4. Discussion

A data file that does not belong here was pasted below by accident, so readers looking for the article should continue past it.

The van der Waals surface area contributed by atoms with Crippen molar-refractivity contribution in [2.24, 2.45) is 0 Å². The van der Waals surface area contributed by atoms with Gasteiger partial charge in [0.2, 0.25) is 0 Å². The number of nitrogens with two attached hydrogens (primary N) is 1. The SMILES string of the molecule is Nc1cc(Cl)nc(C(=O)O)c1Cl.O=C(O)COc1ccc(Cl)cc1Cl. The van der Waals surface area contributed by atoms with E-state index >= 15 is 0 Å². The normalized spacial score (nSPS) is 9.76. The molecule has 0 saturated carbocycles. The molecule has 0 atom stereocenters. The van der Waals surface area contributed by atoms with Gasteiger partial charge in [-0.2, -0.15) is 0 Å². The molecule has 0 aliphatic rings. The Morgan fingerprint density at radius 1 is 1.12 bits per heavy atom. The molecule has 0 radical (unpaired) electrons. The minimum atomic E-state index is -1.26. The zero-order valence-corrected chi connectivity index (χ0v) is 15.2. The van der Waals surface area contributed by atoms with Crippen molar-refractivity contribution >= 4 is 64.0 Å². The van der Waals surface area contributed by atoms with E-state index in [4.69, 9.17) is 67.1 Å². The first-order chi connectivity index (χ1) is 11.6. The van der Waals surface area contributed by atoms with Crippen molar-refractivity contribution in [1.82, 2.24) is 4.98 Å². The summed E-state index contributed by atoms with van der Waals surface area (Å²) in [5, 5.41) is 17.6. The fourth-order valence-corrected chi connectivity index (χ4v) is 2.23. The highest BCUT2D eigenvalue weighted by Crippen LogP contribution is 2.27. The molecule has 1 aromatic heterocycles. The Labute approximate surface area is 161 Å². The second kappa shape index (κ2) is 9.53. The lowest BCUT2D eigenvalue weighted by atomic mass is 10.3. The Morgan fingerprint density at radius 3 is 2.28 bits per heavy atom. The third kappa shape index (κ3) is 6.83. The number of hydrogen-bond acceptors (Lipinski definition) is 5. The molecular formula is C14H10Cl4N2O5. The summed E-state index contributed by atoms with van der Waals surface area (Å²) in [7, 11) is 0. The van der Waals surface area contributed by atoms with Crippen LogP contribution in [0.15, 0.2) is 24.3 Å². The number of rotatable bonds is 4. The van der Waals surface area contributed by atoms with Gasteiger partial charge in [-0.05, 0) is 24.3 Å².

It is well known that the local control failure or success of any cancerous tumor is attributed to the tumor response and dosimetry coverage. This has been proved by about a hundred years’ practice of radiation medicine. Tumor response is determined by radiobiology and patient-specific health situation. It is beyond the scope of this study. This study focuses only on the accuracy of dosimetry coverage. The dosimetry coverage is directly affected by the gross tumor volume (GTV) expansion margin which is used to generate planning tumor volume (PTV). The GTV expansion margin is used to account for CT simulation uncertainty, image registration uncertainty, contrast used or not in CT and MRI image, planning system volumetric uncertainty, the LINAC axis rotational error, image guidance error, patient setup uncertainty, target moving uncertainty, etc. Among them, the LINAC rotational error and image guidance error are the most unpredictable ones to affect GTV margin expansion, especially when the tumor is off-isocenter in the SIMT treatment. The LINAC rotational errors depend on LINAC type, age, quality assurance frequency and accuracy, table quality, and patient weight. The older LINAC will have larger uncertainty than the newer generation LINAC. Worldwide, Varian 21EX, 21iX, Trilogy, Novelis Tx, TrueBeam Stx, Edge and Elekta Synergy, Versa HD, Infinity, and Harmony are all have been used to deliver SIMT treatment. Some LINACs are used to deliver SIMT without CBCT, or Exactrac, or surface imaging guidance. Per author’s personal experience, all Varian 21Ex, 21iX, Novlalis Tx and TrueBeam Stx have been used to deliver SIMT treatment in brain. Our Varian 21Ex off-Iso Winston-Lutz test has been published several years ago [10]. The institute which implements SIMT technique varied from free standing clinic, community hospital, to University hospital, VA hospital, and government hospital. In a good implementation of SIMT, the medical physicist should perform the physical measurement and analysis to generate the “offset vs. target off-iso distance curve” in their own LIANC. Each institute should create the margin expansion guideline per their own simulation, planning, treatment, IGRT equipment. This guideline should be LINAC-specific and institute-specific. It is strongly not recommended to use the expansion margin from other LINAC and other institutes. The expansion margin from GTV to PTV is based on what your LINAC and institute can achieve, not what planner or physician wants. From literature it is ranged from 0 mm, 1 mm, 2 mm, 3 mm uniform or non-uniform expansion from different LINAC in different institutes.